Adolescent Flat Coated Retriever

Flatcoat Barney is simply creating his own fun and ways of getting attentionBarney is a wonderful 7-month-old Flat Coated Retriever. His family are first-time dog owners and like many inexperienced people getting a puppy they make assumptions regarding their puppy’s needs based on their own human perceptions of what a person might need.

Comparing the dog to a young child would be better. One wouldn’t give a little child too much freedom indoors or outside; one wouldn’t leave food available to a small child like a running buffet; we would keep a young child out of trouble by removing everything that might be dangerous or damaged; If the child was bored, we would be giving him things to do.

Because Barney has free run of the downstairs, when he’s bored or not getting attention he steals spectacles, pens, garments and so on – or he wrecks his blanket. When someone comes in the front door he is there. He jumps all over them and sometimes runs out. His food is left down for him to eat when he feels like it. He hasn’t been shown from the start that grabbing and biting hands and clothes simply isn’t fun. He has been running off lead since he was little. Puppies stay close and come when called – adolescents don’t!  During the evening Barney continually asks to go outside and they will be up and down doing his bidding – something they would never do for a child!

When the children’s friends come to the house things are very difficult. Barney is extremely excited and jumps all over them if they sit on the settee. One child in particular is too scared to come any more. It would have been easiest if they had taught Barney right from the start that he gets up on sofas by invitation only but now they should teach him to stay on the floor.

It’s Christmas in three days’ time! Lots of people including children will be there. I have suggested dog gates in a couple of doorways so they can have him under some sort of physical control without banishing him altogether. After Christmas that they will have time to do some real work with him.

Barney is simply creating his own fun and ways of getting attention and his people are ‘fielding’ his attempts to get them to do what he wants, rather than being proactive. He is a working breed. He needs more to do – to stimulate his brain, but in shorter doses because he is very easily over-excited which triggers the very behaviour that they don’t want. A long over-stimulating run for a dog of this age while the man jogs would be much better replaced with two or three shorter walks. At home he can be kept busy with things to chew, hunting for food, being taught to bring things back and let them go and so on.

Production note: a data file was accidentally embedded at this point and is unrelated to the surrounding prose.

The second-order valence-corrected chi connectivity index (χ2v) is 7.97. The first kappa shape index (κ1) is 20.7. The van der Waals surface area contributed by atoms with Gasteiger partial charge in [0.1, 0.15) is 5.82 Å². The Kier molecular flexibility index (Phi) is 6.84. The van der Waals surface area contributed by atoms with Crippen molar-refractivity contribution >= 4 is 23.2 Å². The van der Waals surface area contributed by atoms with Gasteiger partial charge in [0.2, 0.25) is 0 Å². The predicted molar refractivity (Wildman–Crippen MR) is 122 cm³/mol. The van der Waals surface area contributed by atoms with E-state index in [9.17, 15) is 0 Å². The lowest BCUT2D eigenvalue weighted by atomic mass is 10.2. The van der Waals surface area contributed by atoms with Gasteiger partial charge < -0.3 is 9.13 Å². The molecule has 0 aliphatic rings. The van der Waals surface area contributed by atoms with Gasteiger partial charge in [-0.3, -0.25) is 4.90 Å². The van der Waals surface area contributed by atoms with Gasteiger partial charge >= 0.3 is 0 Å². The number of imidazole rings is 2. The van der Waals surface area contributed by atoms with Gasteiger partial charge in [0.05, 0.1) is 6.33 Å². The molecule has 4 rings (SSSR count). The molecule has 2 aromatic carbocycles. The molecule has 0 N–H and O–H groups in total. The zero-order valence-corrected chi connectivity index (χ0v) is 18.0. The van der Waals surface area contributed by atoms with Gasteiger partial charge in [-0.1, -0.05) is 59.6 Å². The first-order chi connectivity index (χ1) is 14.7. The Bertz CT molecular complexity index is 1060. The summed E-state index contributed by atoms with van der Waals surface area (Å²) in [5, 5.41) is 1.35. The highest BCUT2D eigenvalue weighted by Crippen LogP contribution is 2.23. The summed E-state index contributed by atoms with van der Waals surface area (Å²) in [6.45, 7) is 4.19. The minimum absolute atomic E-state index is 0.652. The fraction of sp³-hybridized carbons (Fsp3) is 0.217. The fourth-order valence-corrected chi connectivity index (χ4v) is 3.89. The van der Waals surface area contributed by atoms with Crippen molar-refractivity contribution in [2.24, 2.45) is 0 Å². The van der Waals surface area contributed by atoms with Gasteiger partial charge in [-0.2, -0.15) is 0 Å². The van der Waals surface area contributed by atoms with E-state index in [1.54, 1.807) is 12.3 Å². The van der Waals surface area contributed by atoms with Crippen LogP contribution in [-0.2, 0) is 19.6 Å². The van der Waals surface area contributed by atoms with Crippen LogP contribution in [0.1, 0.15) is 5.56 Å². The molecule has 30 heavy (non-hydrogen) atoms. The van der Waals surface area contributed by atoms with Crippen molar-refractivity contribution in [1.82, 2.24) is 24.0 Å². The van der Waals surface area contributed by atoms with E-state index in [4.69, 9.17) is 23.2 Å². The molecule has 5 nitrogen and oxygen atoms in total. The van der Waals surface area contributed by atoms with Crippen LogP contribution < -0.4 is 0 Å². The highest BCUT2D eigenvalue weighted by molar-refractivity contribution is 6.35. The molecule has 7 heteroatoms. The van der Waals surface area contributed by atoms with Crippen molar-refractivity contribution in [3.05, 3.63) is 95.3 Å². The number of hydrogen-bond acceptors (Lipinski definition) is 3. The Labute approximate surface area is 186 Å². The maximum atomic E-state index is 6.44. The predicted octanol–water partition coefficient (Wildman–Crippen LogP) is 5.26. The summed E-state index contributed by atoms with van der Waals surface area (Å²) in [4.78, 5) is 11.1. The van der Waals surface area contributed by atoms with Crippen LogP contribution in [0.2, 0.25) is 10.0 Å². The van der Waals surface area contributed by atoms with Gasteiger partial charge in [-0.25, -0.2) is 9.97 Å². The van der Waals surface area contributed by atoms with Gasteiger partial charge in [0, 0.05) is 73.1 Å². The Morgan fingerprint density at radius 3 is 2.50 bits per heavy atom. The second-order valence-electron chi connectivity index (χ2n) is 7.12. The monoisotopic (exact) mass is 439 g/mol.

I found he learnt very quickly that jumping up at me was no fun at all but that listening carefully to me and watching me brought satisfaction (and food). It is much easier for me because I have so much experience and it comes naturally, but people can copy me when I show them.

Barney is a really cracking, beautiful dog. Gates, removing things and wearing ‘sensible’ clothes that don’t temptingly flap about won’t be necessary for ever. The more consistent they all are now the faster they will be able to ditch these things. He has the perfect home, and he will be the perfect family dog.

Young Dalmation Settles In

0-month-old Dalmation Bella has been with them for two weeks now10-month-old Dalmation Bella has been with them for two weeks now, and she is still learning what is wanted of her – or as is so often the case – what is not wanted of her.

Young Dalmation and new home.

There are problems with trying to teach a dog NOT to do something and it’s simply not efficient. One effect of using the negative approach is that the attention she is given by being pushed off and told ‘Down’ and ‘No’ can reinforce the very behaviour that they don’t want. Another problem is that, even if the ‘Uh-uh’ interrupts something like scratching at the door or poking her nose in the wires behind the TV, it isn’t actually teaching her anything useful like what she may do.

Every negative should be replaced with, or followed by – a positive.

“Don’t do that – do this instead”.

In silence I communicated to Bella, ‘Don’t jump up on me’ (because I shall show you with my body language that there is absolutely no mileage in that for you), ‘but sit or stand beside me instead’ (because I shall now give you attention you want).

The couple have got themselves a real jewel with Bella. She apparently came from a family with teenagers so she is quite robust, but probably rules and boundaries were  a bit lax. I gave her new owners general advice on reward-based training, correcting unwanted behaviour, walking nicely and on being well mannered.

If they continue to work with Bella through her adolescence she should become a wonderful companion.

Unruly Two Sprocker Pups. Crated d

Benjie spends most of the day in the crate with his brother


5-month-old Sprocker brothers Ollie and Benjie live in the kitchen, along with 10-year-old Springer Flossie.

The room was crowded with a large table, a small sofa and two crates, three young children, the couple and their adult son.

Spending hours on end in their crates

Because of the family’s work schedules, the young dogs spend hours each day in their crates. They have already been shut in crates for about nine hours at night.

The family member who had joint responsibility, who had initiated getting the two youngsters, had left without warning.

Sometimes a problem can be so overwhelming it’s hard to know where to start. It’s impossible for the puppies not to be unruly when they get some freedom.

Things were understandably a bit more chaotic than usual because of my arrival. It also was nearly bedtime for the three young children which was noisy. I saw the young dogs at their worst and most unruly which is probably a good thing.

unruly puppies